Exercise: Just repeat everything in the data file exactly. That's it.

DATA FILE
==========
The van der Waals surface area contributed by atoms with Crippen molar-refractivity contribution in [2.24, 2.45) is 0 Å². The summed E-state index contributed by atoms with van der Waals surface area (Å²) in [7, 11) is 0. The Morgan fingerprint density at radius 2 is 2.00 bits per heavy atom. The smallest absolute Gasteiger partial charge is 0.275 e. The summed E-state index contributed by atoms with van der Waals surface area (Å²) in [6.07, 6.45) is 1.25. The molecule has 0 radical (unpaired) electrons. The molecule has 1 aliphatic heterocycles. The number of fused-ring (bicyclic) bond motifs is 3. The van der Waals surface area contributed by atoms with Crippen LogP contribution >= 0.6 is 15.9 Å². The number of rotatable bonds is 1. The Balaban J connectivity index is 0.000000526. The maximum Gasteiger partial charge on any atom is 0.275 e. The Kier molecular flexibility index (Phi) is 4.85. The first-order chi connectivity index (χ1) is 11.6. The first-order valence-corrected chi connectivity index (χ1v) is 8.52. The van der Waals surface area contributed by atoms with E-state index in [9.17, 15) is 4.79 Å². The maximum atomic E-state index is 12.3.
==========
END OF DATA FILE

The van der Waals surface area contributed by atoms with Crippen molar-refractivity contribution in [2.24, 2.45) is 0 Å². The summed E-state index contributed by atoms with van der Waals surface area (Å²) in [7, 11) is 0. The Morgan fingerprint density at radius 2 is 2.00 bits per heavy atom. The smallest absolute Gasteiger partial charge is 0.275 e. The summed E-state index contributed by atoms with van der Waals surface area (Å²) in [6.07, 6.45) is 1.25. The molecule has 0 radical (unpaired) electrons. The molecule has 1 aliphatic heterocycles. The number of fused-ring (bicyclic) bond motifs is 3. The van der Waals surface area contributed by atoms with Crippen LogP contribution >= 0.6 is 15.9 Å². The number of rotatable bonds is 1. The Balaban J connectivity index is 0.000000526. The maximum Gasteiger partial charge on any atom is 0.275 e. The Kier molecular flexibility index (Phi) is 4.85. The first-order chi connectivity index (χ1) is 11.6. The first-order valence-corrected chi connectivity index (χ1v) is 8.52. The van der Waals surface area contributed by atoms with E-state index in [9.17, 15) is 4.79 Å². The maximum atomic E-state index is 12.3.